4 Tips for Better Content Engagement

There’s more to content engagement than just words on a page. Here are the details you must focus on to grab your audience’s attention and keep them focused on your message.

There’s more to content engagement than just words on a page. Here are the details you must focus on to grab your audience’s attention and keep them focused on your message.

1. Design Does Matter

Beauty may be only skin deep, but it gets our attention. And in the online content game, the importance of getting someone’s attention shouldn’t be underestimated. So invest the time and resources you need to create solid, professional designs that fit your industry, your topic, and your audience’s expectations.

Keep in mind that the quality you seek is a professional presentation. This isn’t about winning design awards. (Unless you’re a design firm …) Consistency matters more for content engagemen than achieving highest level of polish.

2. Graphics Get Results

An adjunct to “design does matter” is the use of photos, illustrations and other graphics. These serve to break up written content to make it more digestible and can also reinforce the points you are making in your copy. (For more conceptual content, don’t worry about that kind of literal reinforcement. In fact, being literal in a forced or cliched manner is likely to hurt your efforts more than help them.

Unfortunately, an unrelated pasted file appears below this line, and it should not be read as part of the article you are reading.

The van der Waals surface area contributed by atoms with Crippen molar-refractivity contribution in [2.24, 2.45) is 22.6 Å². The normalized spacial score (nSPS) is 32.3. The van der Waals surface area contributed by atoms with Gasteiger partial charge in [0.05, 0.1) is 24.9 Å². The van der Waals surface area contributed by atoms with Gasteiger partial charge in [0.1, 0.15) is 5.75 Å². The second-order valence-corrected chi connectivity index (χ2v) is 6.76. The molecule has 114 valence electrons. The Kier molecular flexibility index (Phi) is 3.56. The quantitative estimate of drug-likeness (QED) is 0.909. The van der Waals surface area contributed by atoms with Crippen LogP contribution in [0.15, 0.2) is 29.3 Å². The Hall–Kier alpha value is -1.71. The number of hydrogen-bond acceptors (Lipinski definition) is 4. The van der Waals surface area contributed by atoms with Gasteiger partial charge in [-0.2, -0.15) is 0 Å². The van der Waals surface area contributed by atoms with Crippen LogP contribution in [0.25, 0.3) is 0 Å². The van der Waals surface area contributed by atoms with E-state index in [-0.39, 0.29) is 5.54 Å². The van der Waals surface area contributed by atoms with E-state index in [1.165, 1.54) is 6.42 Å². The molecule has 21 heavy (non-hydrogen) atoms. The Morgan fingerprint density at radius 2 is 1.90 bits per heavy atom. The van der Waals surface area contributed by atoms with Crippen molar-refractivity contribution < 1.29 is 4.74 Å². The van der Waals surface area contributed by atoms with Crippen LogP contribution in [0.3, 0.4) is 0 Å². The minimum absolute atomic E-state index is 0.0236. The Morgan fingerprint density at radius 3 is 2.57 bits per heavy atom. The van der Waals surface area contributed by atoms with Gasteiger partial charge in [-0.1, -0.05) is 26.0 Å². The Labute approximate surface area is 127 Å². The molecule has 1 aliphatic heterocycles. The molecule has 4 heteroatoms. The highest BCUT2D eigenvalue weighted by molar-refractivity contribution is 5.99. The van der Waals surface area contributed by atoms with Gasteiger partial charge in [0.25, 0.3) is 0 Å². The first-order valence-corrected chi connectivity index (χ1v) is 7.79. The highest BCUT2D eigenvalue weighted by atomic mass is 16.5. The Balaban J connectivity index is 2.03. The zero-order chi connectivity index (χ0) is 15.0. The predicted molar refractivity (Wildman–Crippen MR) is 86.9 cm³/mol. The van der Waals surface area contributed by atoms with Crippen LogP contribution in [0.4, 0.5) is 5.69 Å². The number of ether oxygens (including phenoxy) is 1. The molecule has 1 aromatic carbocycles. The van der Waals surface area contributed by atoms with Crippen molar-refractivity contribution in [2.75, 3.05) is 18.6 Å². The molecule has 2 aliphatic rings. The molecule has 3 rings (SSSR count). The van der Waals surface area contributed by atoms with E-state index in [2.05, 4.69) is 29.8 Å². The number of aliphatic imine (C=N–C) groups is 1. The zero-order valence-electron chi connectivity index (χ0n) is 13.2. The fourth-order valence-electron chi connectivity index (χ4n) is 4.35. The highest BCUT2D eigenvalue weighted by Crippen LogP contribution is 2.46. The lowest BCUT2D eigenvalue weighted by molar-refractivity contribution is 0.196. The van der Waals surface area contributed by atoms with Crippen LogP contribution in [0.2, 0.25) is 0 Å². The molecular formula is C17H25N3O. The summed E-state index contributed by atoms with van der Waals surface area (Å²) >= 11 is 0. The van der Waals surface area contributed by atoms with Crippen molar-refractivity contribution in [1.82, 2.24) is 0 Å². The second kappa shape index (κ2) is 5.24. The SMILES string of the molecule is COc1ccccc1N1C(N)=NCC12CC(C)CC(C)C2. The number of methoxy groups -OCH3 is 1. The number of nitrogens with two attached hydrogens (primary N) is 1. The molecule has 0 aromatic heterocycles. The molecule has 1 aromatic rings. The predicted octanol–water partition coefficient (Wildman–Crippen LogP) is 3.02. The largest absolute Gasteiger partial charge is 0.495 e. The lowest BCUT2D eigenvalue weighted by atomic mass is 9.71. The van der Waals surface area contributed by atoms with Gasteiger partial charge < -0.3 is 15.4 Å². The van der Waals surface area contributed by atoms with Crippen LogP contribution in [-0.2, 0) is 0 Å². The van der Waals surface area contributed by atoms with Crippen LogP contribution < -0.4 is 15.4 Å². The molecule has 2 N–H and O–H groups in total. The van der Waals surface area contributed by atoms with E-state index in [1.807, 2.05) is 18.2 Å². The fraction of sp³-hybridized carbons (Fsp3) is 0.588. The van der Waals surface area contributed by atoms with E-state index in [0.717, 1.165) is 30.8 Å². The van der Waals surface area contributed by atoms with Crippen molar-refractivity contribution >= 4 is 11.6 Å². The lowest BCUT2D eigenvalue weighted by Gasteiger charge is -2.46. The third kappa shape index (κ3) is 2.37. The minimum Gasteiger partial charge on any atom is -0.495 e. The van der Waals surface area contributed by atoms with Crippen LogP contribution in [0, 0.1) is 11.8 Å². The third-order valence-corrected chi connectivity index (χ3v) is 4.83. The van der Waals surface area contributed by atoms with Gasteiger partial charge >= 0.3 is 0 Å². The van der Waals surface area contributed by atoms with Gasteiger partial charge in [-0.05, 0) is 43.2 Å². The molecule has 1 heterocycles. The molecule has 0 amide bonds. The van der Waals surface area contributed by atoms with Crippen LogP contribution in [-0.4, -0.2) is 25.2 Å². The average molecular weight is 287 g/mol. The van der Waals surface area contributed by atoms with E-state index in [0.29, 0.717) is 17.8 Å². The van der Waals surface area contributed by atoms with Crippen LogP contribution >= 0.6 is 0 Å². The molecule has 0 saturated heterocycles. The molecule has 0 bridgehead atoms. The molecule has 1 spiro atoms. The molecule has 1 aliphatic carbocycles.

And don’t forget the value of video. Here again, you don’t need super high-production values to have an impact. Video shot with a high-quality smartphone camera will do the trick. Add simple voice over and charts or graphics to illustrate your topic and you’re way beyond boring talking head videos. Talking heads can add a nice personal touch if the talking head is a key executive in your organization.

3. But Beauty Is Only Skin Deep

As important as design is, a great looking page isn’t going to keep your audience engaged if there’s no there there, as Gertrude Stein said. (Though not about content marketing …) Your content has to be engaging in its own right, which means:

  • Professional
  • Entertaining
  • Relevant

Professional is as simple as avoiding typos, spelling errors and other basic mistakes.

Creating entertaining content doesn’t mean trying to be a stand-up comic. It means having a voice that is unique and interesting.

Relevance is, pretty obviously, the most important of these goals. Your content must matter to your audience. And it needs to help them understand or solve a business problem they are facing.

4. Grab ‘Em and Go

Don’t bury the lede! A nicely paced build up is a wonderful thing for novels and bad jokes. But in content marketing, as in news reporting, grabbing your audience’s attention immediately is the key to getting them to come along for the ride. That’s our goal with all our content marketing.

Why Your Engaging Content Won’t Produce Leads

The ugly truth is, for many of us, engaging customers creates profitless prosperity—impressive marketing statistics that don’t ultimately, directly help generate leads and sales. Engagement is creating momentary value that is aloof from any kind of sales lead management process. Yet businesses who do create sales using social selling know something the rest of us don’t. Let’s find out what that something is.